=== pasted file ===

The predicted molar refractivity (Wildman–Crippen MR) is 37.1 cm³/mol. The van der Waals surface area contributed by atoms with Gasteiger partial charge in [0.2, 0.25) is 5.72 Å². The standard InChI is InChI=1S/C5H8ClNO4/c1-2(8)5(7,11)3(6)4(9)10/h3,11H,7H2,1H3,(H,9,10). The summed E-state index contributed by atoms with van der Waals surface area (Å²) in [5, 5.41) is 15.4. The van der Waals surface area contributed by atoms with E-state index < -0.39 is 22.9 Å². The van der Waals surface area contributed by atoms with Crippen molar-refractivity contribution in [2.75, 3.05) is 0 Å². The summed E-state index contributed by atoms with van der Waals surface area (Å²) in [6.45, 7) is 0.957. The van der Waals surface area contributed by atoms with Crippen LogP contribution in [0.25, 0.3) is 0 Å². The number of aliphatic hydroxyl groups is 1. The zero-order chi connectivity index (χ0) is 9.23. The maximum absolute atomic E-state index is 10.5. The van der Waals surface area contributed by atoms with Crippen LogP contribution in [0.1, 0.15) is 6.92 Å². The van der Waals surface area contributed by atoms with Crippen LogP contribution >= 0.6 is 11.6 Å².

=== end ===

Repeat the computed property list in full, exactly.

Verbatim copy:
The predicted molar refractivity (Wildman–Crippen MR) is 37.1 cm³/mol. The van der Waals surface area contributed by atoms with Gasteiger partial charge in [0.2, 0.25) is 5.72 Å². The standard InChI is InChI=1S/C5H8ClNO4/c1-2(8)5(7,11)3(6)4(9)10/h3,11H,7H2,1H3,(H,9,10). The summed E-state index contributed by atoms with van der Waals surface area (Å²) in [5, 5.41) is 15.4. The van der Waals surface area contributed by atoms with E-state index < -0.39 is 22.9 Å². The van der Waals surface area contributed by atoms with Crippen molar-refractivity contribution in [2.75, 3.05) is 0 Å². The summed E-state index contributed by atoms with van der Waals surface area (Å²) in [6.45, 7) is 0.957. The van der Waals surface area contributed by atoms with Crippen LogP contribution in [0.25, 0.3) is 0 Å². The number of aliphatic hydroxyl groups is 1. The zero-order chi connectivity index (χ0) is 9.23. The maximum absolute atomic E-state index is 10.5. The van der Waals surface area contributed by atoms with Crippen LogP contribution in [0.1, 0.15) is 6.92 Å². The van der Waals surface area contributed by atoms with Crippen LogP contribution >= 0.6 is 11.6 Å².